We are both well. == Wo3 men2 dou1 hao3.
They are all very well. == Ta1 men2 dou1 hen3 hao3.
Not both of Alice and Betty are well. == Alice he2 Betty bu4 dou1 hao3.
Alice and Betty are both not well. == Alice he2 Betty dou1 bu4 hao3.
They are both Eric. == Ta1 men2 dou1 shi4 Eric.
You are both not well, all of them are not well either. == Ni3 men2 dou1 bu4 hao3, ta1 men2 ye3 dou1 bu4 hao3.
Let me repeat the rule:
“Ye3″ almost always follows directly after the subject in a sentence, if it appears at all.
Homework: Please translate the following sentences into Chinese, speak out loudly and write them in Pinyin.
- A: How is he (We learnt that in Lesson 2.)
B: He’s very well, thank you. And you?
A: I’m very well too, thank you!
B: And Alice?
A: She too. Thanks.
B: Good, we are all well.
A: Not good. Carl is not very well.
- A: Are you John?
B: Yes, I am. (Here “Yes” is also “shi4″ in Chinese, exactly the same “shi4″ we’ve learnt in Lesson One.)
A: Me too!
B: Very good! We are both John!
A: Is he also John?
B: No, he is not John. He is David. (“No” is also “bu4″ in Chinese, the same word for “not”.)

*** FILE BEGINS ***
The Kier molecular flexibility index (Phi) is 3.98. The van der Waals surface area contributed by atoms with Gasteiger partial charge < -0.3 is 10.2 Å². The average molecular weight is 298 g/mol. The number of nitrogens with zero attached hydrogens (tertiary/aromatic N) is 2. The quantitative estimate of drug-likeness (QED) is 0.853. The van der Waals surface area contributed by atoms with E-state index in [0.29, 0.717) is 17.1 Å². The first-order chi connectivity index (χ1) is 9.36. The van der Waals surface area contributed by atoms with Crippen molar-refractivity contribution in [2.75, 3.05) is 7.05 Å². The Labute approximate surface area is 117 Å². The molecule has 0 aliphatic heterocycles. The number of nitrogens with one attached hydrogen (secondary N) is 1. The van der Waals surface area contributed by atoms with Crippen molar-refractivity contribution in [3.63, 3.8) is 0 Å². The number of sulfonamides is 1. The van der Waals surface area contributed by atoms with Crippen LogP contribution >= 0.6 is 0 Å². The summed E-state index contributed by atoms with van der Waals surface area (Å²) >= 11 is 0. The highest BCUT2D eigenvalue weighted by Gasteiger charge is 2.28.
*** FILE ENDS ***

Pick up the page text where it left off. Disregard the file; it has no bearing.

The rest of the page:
A: Not all of us are John.
B: They are all not John.
(I guess the last two sentences might be a little bit challenging, but it’s fun. Just count on common sense and try to build the sentence….)
- A: How are you and John?
B: We are not very well. Alice and Betty are both not very well either.
You are welcome to post your solutions as comment. My solution will be posted in the next lesson.
In the next lesson we are going to learn the most vital verbs and nouns for life. Important words around eating, coming/going and others. And we are going to touch the topic of how do the Chinese language handle tense. The other day Dirk went to his Chinese colleagues and asked “Shall we go for lunch?” in Chinese. His Chinese colleagues were greatly amazed since Dirk always claimed that he was not good at languages and hardly said “ni3 hao3″ before he met me. After learning next lesson, you will be able to impress your Chinese friends like Dirk did. Thanks to the simplicity of Chinese, you will do even though you think you are clumsy at learning a language.